From a 6.95 in the opening session that gave him the early qualifying lead to a .010 reaction in the first official elimination round of his young drag racing career, the NHRA Southern Nationals was easily Cory Reed’s finest outing to date. “I was ready,” Reed said of his first-round matchup with many-time Pro Stock Motorcycle event winner Chip Ellis, who once came within one round of the NHRA championship. “I said I was going to get him on the Tree, and I did. Everybody told me ‘Don’t jinx it’ but I knew I was going to cut a light on him.”

Reed, who made the field in just his third career start, may have been well on the way to his first round-win … until the bike didn’t shift into 3rd gear. “When I left, I thought, ‘I was on it,’ and I never saw him at all. Then it wouldn’t shift and hit the rev-limiter, and I just kept hitting the button, hoping it would go into the next gear. That was going to be a good run, really good. It picked the tire up when I hit 2nd gear – that’s how you can tell.”

Astride an S&S-powered YNot Racing/Star Racing EBR 1190RX, Reed was in the sixes virtually all weekend at Atlanta Dragway, the home race on the NHRA tour for Americus, Ga.-based Star Racing. For Reed, who’s made countless test runs in Valdosta, Ga., and Gainesville, Fla., this race represented his first trips down the 40-year-old course, home of an NHRA national event for the past 35 years.

Reed’s Precision Service Equipment teammate, Angelle Sampey, qualified No. 1 with a 6.86 and ran a career-best 6.79 in the first round for low e.t. of the meet, so clearly the power is there. “We really got my bike figured out this weekend,” Reed said. “Something was dragging – maybe the back brake needs a new hanger – so we switched motors with her to make sure that was the problem. My bike’s going to run a lot better; it has low .80s in it. I was on a low .80 run in the first round – 6.81, 6.82 – until the transmission didn’t shift. The way it was trying to run that time and the way Angelle was running all weekend, I know I can win.”


The father-and-son team of Jim and Steven Whiteley was locked in the five-second zone on five of six qualifying runs at the NHRA Southern Nationals at Atlanta Dragway, the third race of the 10-race J&A Service NHRA Pro Mod Series. That’s the good part. The bad part is that neither took the green for the first round of eliminations.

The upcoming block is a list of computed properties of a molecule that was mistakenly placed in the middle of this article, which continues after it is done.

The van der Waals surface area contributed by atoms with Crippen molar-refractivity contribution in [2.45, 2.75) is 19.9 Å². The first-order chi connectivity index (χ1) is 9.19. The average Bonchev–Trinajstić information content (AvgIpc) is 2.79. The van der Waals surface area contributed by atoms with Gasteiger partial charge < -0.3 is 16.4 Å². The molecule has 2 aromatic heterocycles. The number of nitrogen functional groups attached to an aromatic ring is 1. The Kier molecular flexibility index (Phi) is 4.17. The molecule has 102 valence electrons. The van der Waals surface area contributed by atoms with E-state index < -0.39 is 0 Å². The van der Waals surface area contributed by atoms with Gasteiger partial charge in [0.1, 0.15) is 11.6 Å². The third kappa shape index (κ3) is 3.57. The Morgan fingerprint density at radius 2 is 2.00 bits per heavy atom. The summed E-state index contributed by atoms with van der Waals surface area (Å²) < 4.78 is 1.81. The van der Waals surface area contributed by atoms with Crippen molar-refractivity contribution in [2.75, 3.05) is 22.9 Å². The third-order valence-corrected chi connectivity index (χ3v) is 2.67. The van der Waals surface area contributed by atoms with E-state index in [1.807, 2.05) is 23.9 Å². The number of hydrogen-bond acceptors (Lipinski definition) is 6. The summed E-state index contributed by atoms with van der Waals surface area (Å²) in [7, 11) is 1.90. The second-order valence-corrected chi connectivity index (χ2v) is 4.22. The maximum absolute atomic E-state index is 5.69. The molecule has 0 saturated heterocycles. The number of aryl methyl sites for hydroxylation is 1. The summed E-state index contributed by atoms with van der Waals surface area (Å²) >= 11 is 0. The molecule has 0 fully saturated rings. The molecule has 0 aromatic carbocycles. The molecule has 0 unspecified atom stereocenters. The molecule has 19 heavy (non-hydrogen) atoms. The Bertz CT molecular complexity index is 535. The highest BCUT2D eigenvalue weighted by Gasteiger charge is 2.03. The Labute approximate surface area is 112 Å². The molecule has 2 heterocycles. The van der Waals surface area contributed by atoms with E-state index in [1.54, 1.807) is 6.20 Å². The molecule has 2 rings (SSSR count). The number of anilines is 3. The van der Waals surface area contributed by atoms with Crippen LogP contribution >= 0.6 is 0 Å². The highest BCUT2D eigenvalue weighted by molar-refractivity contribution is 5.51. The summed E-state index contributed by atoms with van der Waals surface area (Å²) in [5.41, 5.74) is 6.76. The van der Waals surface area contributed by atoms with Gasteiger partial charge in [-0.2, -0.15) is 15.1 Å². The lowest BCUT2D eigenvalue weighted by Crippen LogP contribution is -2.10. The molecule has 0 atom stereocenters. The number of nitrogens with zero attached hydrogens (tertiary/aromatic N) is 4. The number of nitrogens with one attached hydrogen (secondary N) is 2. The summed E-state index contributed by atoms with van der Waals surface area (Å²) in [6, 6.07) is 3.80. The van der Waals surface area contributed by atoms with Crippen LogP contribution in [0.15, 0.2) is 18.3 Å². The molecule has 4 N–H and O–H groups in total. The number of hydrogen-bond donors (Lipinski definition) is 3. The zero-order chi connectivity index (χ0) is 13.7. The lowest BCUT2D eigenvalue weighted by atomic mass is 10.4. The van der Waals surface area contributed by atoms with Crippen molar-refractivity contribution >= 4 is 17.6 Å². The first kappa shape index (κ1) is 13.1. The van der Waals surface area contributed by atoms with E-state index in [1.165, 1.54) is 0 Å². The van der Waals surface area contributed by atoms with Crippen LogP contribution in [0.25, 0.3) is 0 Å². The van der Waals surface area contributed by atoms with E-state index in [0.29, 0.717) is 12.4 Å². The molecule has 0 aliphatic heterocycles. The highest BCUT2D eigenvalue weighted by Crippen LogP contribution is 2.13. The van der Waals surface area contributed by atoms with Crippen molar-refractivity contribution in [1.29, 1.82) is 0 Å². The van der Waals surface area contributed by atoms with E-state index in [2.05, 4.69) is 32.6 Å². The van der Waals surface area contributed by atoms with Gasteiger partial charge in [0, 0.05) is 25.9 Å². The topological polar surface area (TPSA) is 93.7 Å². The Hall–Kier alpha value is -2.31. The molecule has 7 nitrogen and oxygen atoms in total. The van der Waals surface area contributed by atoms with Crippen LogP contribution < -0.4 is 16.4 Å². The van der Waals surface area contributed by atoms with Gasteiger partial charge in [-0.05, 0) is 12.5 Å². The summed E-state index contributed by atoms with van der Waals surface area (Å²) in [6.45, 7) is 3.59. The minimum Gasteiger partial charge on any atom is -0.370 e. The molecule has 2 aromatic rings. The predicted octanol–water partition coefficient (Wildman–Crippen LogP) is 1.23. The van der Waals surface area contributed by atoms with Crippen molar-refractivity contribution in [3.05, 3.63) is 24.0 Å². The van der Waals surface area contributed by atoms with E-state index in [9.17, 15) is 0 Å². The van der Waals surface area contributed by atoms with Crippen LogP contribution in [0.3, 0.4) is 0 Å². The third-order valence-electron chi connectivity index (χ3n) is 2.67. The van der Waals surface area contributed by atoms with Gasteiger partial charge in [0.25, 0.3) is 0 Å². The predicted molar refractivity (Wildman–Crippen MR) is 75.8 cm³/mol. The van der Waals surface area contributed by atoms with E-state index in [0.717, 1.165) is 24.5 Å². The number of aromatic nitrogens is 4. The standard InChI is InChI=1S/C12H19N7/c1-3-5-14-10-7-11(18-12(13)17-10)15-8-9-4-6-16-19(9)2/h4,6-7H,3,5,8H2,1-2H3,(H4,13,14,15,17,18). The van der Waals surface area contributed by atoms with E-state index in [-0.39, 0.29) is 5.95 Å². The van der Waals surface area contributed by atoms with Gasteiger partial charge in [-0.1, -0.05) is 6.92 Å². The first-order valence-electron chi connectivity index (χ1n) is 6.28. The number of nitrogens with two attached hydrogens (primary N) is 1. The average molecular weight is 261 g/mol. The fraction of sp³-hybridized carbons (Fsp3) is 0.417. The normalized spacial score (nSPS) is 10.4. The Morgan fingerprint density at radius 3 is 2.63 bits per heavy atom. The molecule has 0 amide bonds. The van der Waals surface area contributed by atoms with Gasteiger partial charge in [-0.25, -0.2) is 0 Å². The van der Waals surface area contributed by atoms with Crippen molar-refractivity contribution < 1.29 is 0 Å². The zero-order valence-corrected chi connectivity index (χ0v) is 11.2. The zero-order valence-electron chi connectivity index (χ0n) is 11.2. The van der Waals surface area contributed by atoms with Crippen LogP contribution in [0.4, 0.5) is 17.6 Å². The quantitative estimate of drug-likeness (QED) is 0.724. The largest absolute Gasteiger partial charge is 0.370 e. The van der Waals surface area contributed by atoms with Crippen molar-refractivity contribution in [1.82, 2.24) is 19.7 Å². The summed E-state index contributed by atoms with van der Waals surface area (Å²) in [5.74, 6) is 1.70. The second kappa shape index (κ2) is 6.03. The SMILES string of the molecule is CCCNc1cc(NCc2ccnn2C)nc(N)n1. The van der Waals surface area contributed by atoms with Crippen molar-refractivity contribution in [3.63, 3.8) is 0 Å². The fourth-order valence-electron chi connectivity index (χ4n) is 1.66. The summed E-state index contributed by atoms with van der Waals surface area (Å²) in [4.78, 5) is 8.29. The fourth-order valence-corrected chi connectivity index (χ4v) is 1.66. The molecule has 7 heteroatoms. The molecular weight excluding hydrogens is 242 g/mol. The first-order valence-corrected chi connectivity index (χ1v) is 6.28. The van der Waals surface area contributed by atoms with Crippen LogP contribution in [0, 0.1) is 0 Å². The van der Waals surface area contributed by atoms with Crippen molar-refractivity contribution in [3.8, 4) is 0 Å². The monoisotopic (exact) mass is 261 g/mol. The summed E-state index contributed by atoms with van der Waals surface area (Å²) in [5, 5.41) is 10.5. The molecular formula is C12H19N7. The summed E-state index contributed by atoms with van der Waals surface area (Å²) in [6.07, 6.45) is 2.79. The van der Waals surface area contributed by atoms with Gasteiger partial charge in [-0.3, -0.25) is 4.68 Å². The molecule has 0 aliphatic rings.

Jim’s YNot Racing/J&A Service ’69 Chevelle was still in the pits when scheduled opponent Troy Coughlin won the first round over alternate Gerry Capano. Steven’s ’14 CTS was about one inch from the starting line – pre-staged but not quite staged – when the Tree flashed, and veteran Steve Matusek had the track all to himself as Steven was timed out.

“I was taking my time, trying to stage as shallow as I could, and didn’t notice that he was all the way in or I’d have sped it up a little,” Steven said. “It’s too bad. The car was really running good – mid .90s every time.”

Steven ran a 5.970 at 243.63 mph off the trailer Friday afternoon and followed with an even better 5.957 at 244.25 that evening. After a 5.976/245.45 in Saturday’s final qualifying session, everything seemed to be in place for a deep run in eliminations.

“We’ve finally gotten to where we want to be with the new car,” Steven said of his Haas-built CTS. “We had a setup that was working pretty good with the old Camaro, and we put the same thing in this car and just nit-picked it until we found what it wanted. Now that it’s happy, we just need to throw power at it. It’s going down the track every time; we just need to get a little more aggressive.”

Jim’s car was performing even better than Steven’s – especially on his final qualifying attempt. Coming off his first career semifinal appearance as a Pro Mod driver, the former Top Alcohol Dragster world champ ran a 5.93 at just 236 mph, coasting across the finish line after his engine expired in high gear.

“Dad’s car was flying this weekend – outrunning mine – but it grenaded a motor on that last one,” Steven said. “They had it all put back together and ready to go for first round. They would have made the call, but there wasn’t enough time to get everything totally right, so they decided not to run it, and it was the right decision. The important thing is that both cars are really running good right now.”